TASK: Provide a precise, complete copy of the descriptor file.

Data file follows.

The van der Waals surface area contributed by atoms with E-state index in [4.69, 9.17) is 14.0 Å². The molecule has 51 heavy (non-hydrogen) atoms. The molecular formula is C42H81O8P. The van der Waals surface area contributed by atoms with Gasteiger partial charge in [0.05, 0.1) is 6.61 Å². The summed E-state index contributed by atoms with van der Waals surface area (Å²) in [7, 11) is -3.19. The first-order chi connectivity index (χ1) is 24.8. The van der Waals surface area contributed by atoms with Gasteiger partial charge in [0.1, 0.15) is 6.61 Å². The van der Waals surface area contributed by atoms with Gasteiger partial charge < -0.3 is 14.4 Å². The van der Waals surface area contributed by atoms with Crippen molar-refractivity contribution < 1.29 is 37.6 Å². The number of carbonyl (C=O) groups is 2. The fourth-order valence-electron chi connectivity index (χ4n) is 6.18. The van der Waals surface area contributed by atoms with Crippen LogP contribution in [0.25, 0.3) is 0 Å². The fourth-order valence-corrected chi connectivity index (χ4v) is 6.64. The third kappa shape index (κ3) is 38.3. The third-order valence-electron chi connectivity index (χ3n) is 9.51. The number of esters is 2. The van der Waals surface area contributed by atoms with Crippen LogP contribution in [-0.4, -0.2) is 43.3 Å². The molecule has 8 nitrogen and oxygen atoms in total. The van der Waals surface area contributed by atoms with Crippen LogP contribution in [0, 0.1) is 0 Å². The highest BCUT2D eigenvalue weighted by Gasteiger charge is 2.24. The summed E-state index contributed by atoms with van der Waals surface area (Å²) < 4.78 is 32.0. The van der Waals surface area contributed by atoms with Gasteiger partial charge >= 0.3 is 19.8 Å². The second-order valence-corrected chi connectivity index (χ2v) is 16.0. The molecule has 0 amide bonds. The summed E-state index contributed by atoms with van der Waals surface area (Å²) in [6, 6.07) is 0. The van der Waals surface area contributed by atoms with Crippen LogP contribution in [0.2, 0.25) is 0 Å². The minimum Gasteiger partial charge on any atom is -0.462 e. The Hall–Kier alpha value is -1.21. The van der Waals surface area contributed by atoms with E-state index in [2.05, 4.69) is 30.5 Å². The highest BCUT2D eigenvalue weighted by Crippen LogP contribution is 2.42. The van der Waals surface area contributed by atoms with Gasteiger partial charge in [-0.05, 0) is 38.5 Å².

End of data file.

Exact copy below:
The van der Waals surface area contributed by atoms with E-state index in [4.69, 9.17) is 14.0 Å². The molecule has 51 heavy (non-hydrogen) atoms. The molecular formula is C42H81O8P. The van der Waals surface area contributed by atoms with Gasteiger partial charge in [0.05, 0.1) is 6.61 Å². The summed E-state index contributed by atoms with van der Waals surface area (Å²) in [7, 11) is -3.19. The first-order chi connectivity index (χ1) is 24.8. The van der Waals surface area contributed by atoms with Gasteiger partial charge in [0.1, 0.15) is 6.61 Å². The van der Waals surface area contributed by atoms with Gasteiger partial charge < -0.3 is 14.4 Å². The van der Waals surface area contributed by atoms with Crippen molar-refractivity contribution < 1.29 is 37.6 Å². The number of carbonyl (C=O) groups is 2. The fourth-order valence-electron chi connectivity index (χ4n) is 6.18. The van der Waals surface area contributed by atoms with Crippen LogP contribution in [0.25, 0.3) is 0 Å². The fourth-order valence-corrected chi connectivity index (χ4v) is 6.64. The third kappa shape index (κ3) is 38.3. The third-order valence-electron chi connectivity index (χ3n) is 9.51. The number of esters is 2. The van der Waals surface area contributed by atoms with Crippen LogP contribution in [-0.4, -0.2) is 43.3 Å². The molecule has 8 nitrogen and oxygen atoms in total. The van der Waals surface area contributed by atoms with Crippen LogP contribution in [0, 0.1) is 0 Å². The highest BCUT2D eigenvalue weighted by Gasteiger charge is 2.24. The summed E-state index contributed by atoms with van der Waals surface area (Å²) < 4.78 is 32.0. The van der Waals surface area contributed by atoms with Gasteiger partial charge >= 0.3 is 19.8 Å². The second-order valence-corrected chi connectivity index (χ2v) is 16.0. The molecule has 0 amide bonds. The summed E-state index contributed by atoms with van der Waals surface area (Å²) in [6, 6.07) is 0. The van der Waals surface area contributed by atoms with Crippen LogP contribution in [0.2, 0.25) is 0 Å². The minimum Gasteiger partial charge on any atom is -0.462 e. The Hall–Kier alpha value is -1.21. The van der Waals surface area contributed by atoms with E-state index in [2.05, 4.69) is 30.5 Å². The highest BCUT2D eigenvalue weighted by Crippen LogP contribution is 2.42. The van der Waals surface area contributed by atoms with Gasteiger partial charge in [-0.05, 0) is 38.5 Å².